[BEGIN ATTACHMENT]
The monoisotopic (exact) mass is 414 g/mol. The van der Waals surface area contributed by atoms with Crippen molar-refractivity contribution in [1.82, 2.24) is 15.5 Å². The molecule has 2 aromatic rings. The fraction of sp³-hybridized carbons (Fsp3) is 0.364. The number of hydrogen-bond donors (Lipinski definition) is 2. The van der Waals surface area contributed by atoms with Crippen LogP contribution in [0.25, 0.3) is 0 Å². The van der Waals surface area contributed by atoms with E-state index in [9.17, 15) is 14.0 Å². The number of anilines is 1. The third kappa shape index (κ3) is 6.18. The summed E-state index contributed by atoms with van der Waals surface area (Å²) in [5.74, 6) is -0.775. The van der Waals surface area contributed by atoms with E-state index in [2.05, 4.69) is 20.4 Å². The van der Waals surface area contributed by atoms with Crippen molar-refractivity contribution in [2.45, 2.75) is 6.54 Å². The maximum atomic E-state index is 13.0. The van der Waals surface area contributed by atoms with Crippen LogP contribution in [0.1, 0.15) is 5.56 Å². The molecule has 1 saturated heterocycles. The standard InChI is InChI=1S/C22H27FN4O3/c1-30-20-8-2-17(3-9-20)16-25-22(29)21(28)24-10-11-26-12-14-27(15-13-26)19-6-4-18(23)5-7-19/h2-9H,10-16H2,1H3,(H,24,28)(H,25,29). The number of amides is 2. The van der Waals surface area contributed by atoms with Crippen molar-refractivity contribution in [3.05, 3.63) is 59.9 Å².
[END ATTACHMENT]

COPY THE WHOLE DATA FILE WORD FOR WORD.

The monoisotopic (exact) mass is 414 g/mol. The van der Waals surface area contributed by atoms with Crippen molar-refractivity contribution in [1.82, 2.24) is 15.5 Å². The molecule has 2 aromatic rings. The fraction of sp³-hybridized carbons (Fsp3) is 0.364. The number of hydrogen-bond donors (Lipinski definition) is 2. The van der Waals surface area contributed by atoms with Crippen LogP contribution in [0.25, 0.3) is 0 Å². The van der Waals surface area contributed by atoms with E-state index in [9.17, 15) is 14.0 Å². The number of anilines is 1. The third kappa shape index (κ3) is 6.18. The summed E-state index contributed by atoms with van der Waals surface area (Å²) in [5.74, 6) is -0.775. The van der Waals surface area contributed by atoms with E-state index in [2.05, 4.69) is 20.4 Å². The van der Waals surface area contributed by atoms with Crippen molar-refractivity contribution in [2.45, 2.75) is 6.54 Å². The maximum atomic E-state index is 13.0. The van der Waals surface area contributed by atoms with Crippen LogP contribution in [0.1, 0.15) is 5.56 Å². The molecule has 1 saturated heterocycles. The standard InChI is InChI=1S/C22H27FN4O3/c1-30-20-8-2-17(3-9-20)16-25-22(29)21(28)24-10-11-26-12-14-27(15-13-26)19-6-4-18(23)5-7-19/h2-9H,10-16H2,1H3,(H,24,28)(H,25,29). The number of amides is 2. The van der Waals surface area contributed by atoms with Crippen molar-refractivity contribution in [3.05, 3.63) is 59.9 Å².